Alone Is A Choice



Proverbs 18:24 “A man who has friends must himself be friendly.”

I entertain a lot: it’s not big, it’s not fancy, but it is frequent. From family dinners of different sizes, to hosting church members, to coffee dates with old friends and soon to be new ones, to counseling sessions on my living room couch, to unexpected drop-ins; I have a lot of people pass through my house on a weekly basis. That fact was not always easy for me. In my younger days, having an open door policy could be very stressful, and the Lord really had to stretch me in this area of relaxed hospitality.


I often hear from women who wished they saw people more often, wished they weren’t so lonely, or wished they could do stuff with others. Sometimes I ask these ladies, “Who have you recently invited over to your place?” I don’t once remember getting a response. They want to be invited over to other people’s homes, they want to be hosted by others, but they don’t want to reach out themselves. They have fallen into the trap, of falsely believing, that receiving an invitation is the fun part, extending an invitation - not so much. But this just isn’t true. When we make ourselves available to others, we gain an entire world of people who will become available to us.


A good friend of mine once challenged several friends to begin “dating” the ladies at church. She wanted us to reach out to women, to invite them for coffee, or shopping, or lunch. She often said that some of these dates would be one time adventures, but others would lead to deep friendships, and she was absolutely right.


Proverbs 18:24 “A man who has friends must himself be friendly.”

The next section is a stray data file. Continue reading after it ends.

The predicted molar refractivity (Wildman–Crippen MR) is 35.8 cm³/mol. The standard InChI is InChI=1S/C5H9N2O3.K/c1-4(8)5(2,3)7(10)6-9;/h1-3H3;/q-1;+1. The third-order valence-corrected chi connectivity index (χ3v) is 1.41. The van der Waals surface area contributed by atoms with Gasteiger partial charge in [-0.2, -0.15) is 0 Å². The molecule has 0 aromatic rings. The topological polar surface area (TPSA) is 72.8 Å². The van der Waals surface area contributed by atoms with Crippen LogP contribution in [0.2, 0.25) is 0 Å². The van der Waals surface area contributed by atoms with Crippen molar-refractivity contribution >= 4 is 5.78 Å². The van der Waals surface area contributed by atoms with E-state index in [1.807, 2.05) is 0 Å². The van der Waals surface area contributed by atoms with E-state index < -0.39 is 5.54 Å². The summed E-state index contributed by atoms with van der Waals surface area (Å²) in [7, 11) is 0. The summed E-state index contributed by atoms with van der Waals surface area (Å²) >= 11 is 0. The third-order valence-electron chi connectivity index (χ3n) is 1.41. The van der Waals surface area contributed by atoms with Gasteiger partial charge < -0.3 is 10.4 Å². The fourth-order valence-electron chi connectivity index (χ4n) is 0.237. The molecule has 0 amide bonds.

So how do we begin the art of relaxed hospitality?


1. Simple is good

Don’t fall into the trap of thinking five course meals are the only way to entertain.

Sometimes it helps to remind ourselves it’s just coffee, just dessert, just soup, or just snacks. Inviting people into our lives is the goal, what you feed them is secondary. Sometimes the simplest way to start is to choose a restaurant and ask someone to join you there. Then you can completely focus on them since cleaning and cooking have been removed from your to-do list.


2. Set aside the grandeur

Once again, free yourself of needing the perfect house, with perfect food, presented with perfect timing. Take-out pizza works, so do paper plates. Yes, it’s true that some basic housekeeping should take place when having people over; so keep it to the rooms you’ll be using, and remember straight and tidy, not massive overhaul, is the goal. (You have permission to forget about the dust bunny collection in the back of your closet.)


3. Schedule it

If we don’t schedule things, they rarely happen; for most of us spontaneity is not our gift. Do you want to entertain once or twice a month? Perhaps you want to have people over once a week; whatever your goal is, you need to find room in your schedule and block it off before you can reach out to others. You may need to choose two or three days that work for you; then you can offer your guest a choice as to what works with their calendar.


4. Specify your plan

Do you need a play date for you and your little ones, or could you use a shopping buddy? Do you want a coffee friend or someone who will do a book study with you? Decide what you’re looking for and then invite someone into your world.


5. Start asking

Yes, it’s time to begin inviting others over. Create a list of individuals and families you would like to host. This will help as you as you begin offering invitations for time slots you have already marked off on your calendar. If your first invite can’t make it, ask someone else. If you get a “no” from someone because of scheduling, ask what days work for them, and keep that in mind when you do future calendar planning.


6. Stop stressing

Not every person you have over will fit you perfectly; not every invite will produce a best friend. Sometimes you will host someone where you will have to give more than you get, at other times you will be blessed to overflowing.


We don’t have to be alone, we choose to be alone.


Some of us will have a larger pool of people to invite into our lives, but we all have someone who could benefit from the gift of our time.

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